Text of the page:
There is a small but growing number of citzens such as Mr. Watanabe who are working to compel the Diet to create a real family law code, to pressure the Ministry of Justice to enforce the kinds of procedures needed to eliminate the abuse to which parents and children are subject under the current regime. This is occurring in the context of a small rebound of activism amidst an increasingly polarized Japanese public for the first time since the 1970’s as a consequence of the triple disaster and nuclear accident of 2011, the corruption evident in Japan’s energy politics, and popular outrage over U.S. military bases in Okinawa. Noisy nationalists are also very much on the rise, much to the detriment of Japanese political affairs. In an era in which institutions of the nation-state whose real sovereignty over matters of economy and society are rapidly waning, and whose accountability to the public has precipitously declined, this brings along with it very serious problems of legitimacy for the State. Japan’s is not an exceptional case in this regard. But the abuse and misuse of judicial practices in Japan’s family courts is more than noteworthy. It is endemic.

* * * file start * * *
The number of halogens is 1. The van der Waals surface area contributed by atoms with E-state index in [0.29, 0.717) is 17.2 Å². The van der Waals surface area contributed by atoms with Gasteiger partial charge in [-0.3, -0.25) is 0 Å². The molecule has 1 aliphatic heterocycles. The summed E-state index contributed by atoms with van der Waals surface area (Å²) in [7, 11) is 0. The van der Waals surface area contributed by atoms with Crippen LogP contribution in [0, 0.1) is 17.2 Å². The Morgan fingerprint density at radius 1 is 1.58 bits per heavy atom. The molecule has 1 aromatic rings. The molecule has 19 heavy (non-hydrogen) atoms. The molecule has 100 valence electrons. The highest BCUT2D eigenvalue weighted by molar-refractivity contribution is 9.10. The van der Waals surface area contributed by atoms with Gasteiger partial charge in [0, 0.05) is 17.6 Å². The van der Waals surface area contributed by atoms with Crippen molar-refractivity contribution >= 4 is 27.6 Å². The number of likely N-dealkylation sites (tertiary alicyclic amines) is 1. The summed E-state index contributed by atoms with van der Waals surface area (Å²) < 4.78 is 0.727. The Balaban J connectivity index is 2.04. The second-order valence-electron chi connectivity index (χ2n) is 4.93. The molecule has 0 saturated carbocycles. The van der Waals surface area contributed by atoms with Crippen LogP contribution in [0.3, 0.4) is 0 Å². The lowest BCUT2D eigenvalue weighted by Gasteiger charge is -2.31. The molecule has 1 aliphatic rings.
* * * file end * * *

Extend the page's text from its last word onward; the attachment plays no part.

Press coverage of this controversy, particularly as regards abductions and the abuse of family court, is increasing, in Asahi, Yomiuri, and AERA news magazine.
The following appeared in AERA. An English translation appears below the article:
AERA English Translation 10-29-2012
I am no longer able to see my daughter because of the divorce and separation abduction machine problem. A deputy mayor using his actual name raises an epidemic problem that has been neglected by the judiciary.